Fifty years ago Buzz Aldrin took the giant leap onto the lunar surface. While making that ginger hop, he wore an Omega Speedmaster, a wristwatch with a chronograph. The Swiss luxury watchmaker Omega continues to reap the profits today. Judged by all the promotional gear at watch shops celebrating the 50-year anniversary of the moon landing, it seems the romance of wearing a NASA-approved piece of gear on the wrist still has great appeal to men with a few thousand dollars to spare. The romance comes from the combination of 19th-century timekeeping technology, 20th-century industrial design, and a futuristic dream of technical wonders to come.
But in a way, there’s something almost melancholy about a 50-year-old wristwatch design still commanding so much attention. My childhood was filled with television reruns of space-age dreaming about the future. The Jetsons had flying cars. They had a robot maid, Rosie, who was a sign that menial jobs would disappear in the future. Everyone could live like an aristocrat, without anyone having to live like a servant. On Star Trek, the problem of scarcity had been solved by “replicators” that made food for you instantly. And the power of imagination had been put into rooms that could generate holograms of any environment. Occasionally these were used for entertainment and escapism, but mostly they were handy for training the daring crew for their intergalactic and civilizing missions.
In these visions, technology had been mastered by humans as part of our God-given dominion over Earth and the creation connected to it. We solved Newtonian and Malthusian problems through its use, generating superhuman forces of speed and power in one hand, and super-abundant resources for human flourishing on a galactic scale.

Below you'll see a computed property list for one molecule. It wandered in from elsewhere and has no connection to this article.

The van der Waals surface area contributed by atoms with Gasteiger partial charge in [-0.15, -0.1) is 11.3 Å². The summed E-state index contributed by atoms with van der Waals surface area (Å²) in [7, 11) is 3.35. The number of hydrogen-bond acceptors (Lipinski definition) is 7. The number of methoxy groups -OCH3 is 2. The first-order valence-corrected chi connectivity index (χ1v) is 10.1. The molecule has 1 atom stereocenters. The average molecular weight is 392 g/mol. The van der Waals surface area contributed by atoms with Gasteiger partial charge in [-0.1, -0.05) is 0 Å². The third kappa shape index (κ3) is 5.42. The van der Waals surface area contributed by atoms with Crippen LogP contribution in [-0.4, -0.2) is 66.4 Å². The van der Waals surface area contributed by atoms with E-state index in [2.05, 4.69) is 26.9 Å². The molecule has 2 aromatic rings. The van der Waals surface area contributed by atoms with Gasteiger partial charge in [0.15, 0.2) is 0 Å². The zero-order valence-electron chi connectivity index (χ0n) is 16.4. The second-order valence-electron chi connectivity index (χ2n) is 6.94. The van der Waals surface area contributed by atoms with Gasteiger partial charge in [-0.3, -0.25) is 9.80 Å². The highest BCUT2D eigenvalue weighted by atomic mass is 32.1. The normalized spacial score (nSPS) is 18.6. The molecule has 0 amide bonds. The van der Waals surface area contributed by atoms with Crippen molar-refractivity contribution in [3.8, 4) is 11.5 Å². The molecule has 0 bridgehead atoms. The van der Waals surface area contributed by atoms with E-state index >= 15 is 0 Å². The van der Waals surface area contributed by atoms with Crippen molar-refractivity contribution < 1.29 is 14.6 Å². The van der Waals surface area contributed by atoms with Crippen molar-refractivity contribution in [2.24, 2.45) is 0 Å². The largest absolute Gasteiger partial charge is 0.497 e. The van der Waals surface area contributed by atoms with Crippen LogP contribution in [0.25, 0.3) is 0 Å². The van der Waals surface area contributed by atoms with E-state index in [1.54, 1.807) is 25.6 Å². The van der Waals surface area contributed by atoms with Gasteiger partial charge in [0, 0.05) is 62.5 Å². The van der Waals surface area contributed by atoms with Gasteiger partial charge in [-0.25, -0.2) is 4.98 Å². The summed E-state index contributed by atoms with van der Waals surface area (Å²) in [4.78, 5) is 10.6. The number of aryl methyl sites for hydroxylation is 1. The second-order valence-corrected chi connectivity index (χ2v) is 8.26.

There is always a slightly dark side to futurism, and our space-age dreams had them. The loneliness of space, our disconnection from home, or the unknown and greater dangers of the final frontier loomed somewhere in that vision. But the fundamental direction was toward progress, and greater vistas on which humanity could do good.
Anyone raised with these visions and dreams now wakes up every morning in 2019 and sees that the most powerful technology company, Google, is basically a combination spy agency and ad agency. Sure, in its spare time, it tries to build a self-driving car and works out how to program it to crash into the correct bystander in a pinch. But mostly, its selling you workout programs, diet supplements, and amateur-made guides to your existing hobbies.
Previously we dreamed of mastering the physical problems of the universe and spreading the rule and dominion of mankind. Now technology has taken a Freudian turn. It is used by corporations to master us. We’ve gone from Rosie the maid to Samantha, the operating system in the 2013 movie Her. Instead of being the servant, our tech is used as a distraction and illusion of connection with other humans. We think we are getting into bed with a glowing, sexy-voiced mate. But it’s just a mask for Big Brother, and we worry that his presence on our nightstands might be giving us brain cancer.
VIEW GALLERY: Apollo 11
Peter Thiel, the investor in Facebook and other tech companies, has made this same complaint. Instead of flying cars, we got 140 characters. He wants to make more progress in atoms, rather than in bits. But I think the tragedy is almost worse than he describes. Instead of expanding the rule of mankind, and our dreams across the final frontier, we have turned technology against ourselves, making Google and Facebook deeper and more knowledgeable intimates than our own spouses, parents, and children. We’ve expanded the invasiveness of 20th-century advertising and brought the crass, ugly glowing billboard into our own hands.
It’s time to turn back, and find where we abandoned Rosie and our replicators.
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